Barriers to Achieving Glycemic Targets: Who Omits Insulin and Why?
Improved glycemic control in people with diabetes delays the onset and progression of severe microvascular complications of diabetes (1,2). Despite advances in pharmacotherapy and diabetes treatment devices and the emphasis placed on treatment adherence over the last decade, National Health and Nutrition Examination Survey (NHANES) data showed 45% of patients with diabetes did not achieve glycemic targets of <7% (3). Although some patients with diabetes may be undertreated (e.g., inappropriate treatment regimens, psychosocial issues that require adjustment in therapeutic targets), one reason for poor glycemic control is patients' difficulty in following treatment prescriptions and recommendations for diabetes self-care.
The number of diabetes medications prescribed and the number of people using diabetes medications have increased exponentially as a result of increasing prevalence rates in type 2 diabetes. Insulin is an extremely effective glucose-lowering treatment that is a medical requirement for type 2 diabetes when the pancreas fails. Approximately 27% of all people with diabetes take insulin (4). Surprisingly little is known about factors related to adherence to medication prescriptions and, more specifically, intentional insulin omission and how underlying motivations for insulin omission differ by type of diabetes.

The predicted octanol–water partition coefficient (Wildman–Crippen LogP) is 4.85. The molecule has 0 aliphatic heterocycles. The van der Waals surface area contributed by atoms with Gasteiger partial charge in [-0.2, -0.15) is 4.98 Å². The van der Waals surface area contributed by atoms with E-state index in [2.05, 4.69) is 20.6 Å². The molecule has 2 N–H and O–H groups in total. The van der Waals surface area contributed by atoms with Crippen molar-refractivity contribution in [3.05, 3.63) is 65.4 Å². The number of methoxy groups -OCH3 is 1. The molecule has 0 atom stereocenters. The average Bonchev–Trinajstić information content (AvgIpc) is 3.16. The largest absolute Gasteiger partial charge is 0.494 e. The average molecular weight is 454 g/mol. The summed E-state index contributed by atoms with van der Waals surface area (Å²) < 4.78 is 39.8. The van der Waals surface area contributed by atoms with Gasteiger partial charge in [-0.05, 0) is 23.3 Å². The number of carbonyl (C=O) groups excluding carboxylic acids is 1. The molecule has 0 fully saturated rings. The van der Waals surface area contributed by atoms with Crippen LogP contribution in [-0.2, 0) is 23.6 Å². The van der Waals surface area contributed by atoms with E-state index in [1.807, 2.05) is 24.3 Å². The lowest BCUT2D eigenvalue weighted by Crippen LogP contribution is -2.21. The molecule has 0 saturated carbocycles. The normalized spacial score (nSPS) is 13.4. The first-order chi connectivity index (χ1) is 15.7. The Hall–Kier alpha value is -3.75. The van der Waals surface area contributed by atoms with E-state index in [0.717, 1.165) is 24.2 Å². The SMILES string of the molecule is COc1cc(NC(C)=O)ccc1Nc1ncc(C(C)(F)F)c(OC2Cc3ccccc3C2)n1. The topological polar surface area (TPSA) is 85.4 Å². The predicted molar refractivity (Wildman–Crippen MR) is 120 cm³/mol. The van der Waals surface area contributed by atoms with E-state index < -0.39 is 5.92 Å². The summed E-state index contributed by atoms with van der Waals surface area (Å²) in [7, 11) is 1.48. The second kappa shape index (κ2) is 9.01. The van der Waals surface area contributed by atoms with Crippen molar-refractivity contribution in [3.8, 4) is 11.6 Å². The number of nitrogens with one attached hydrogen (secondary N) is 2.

A recent study in this issue of Diabetes Care by Peyrot et al. (5) brings this issue to the forefront. The purpose of this study was to explore the frequency of intentional insulin omission and the factors associated with this behavior in a sample of 502 U.S. adults self-identified as taking insulin by injection to treat either type 1 or type 2 diabetes. Fifty-seven percent of the respondents reported omitting insulin injections, with 20% omitting insulin injections regularly. Regression analyses identified older age, lower income and education, type 2 diabetes, poor diet adherence, more frequently prescribed injections, interference with daily activities, pain, and embarrassment as independent risk factors for intentional insulin omission. Separate analyses for respondents with type 1 diabetes and those with type 2 diabetes found diet adherence to be a more prominent correlate among type 1 respondents, whereas age, education, income, pain, and embarrassment were more prominent among type 2 respondents. Although patient respondents were self-selected and the sample was relatively small to determine the national prevalence of intentional omission of insulin doses, the findings suggest that insulin omission is a substantial problem in the clinical care of diabetes. Peyrot et al. also recommend strategies for addressing these risk factors to prevent intentional insulin omission, which can inform clinical practice.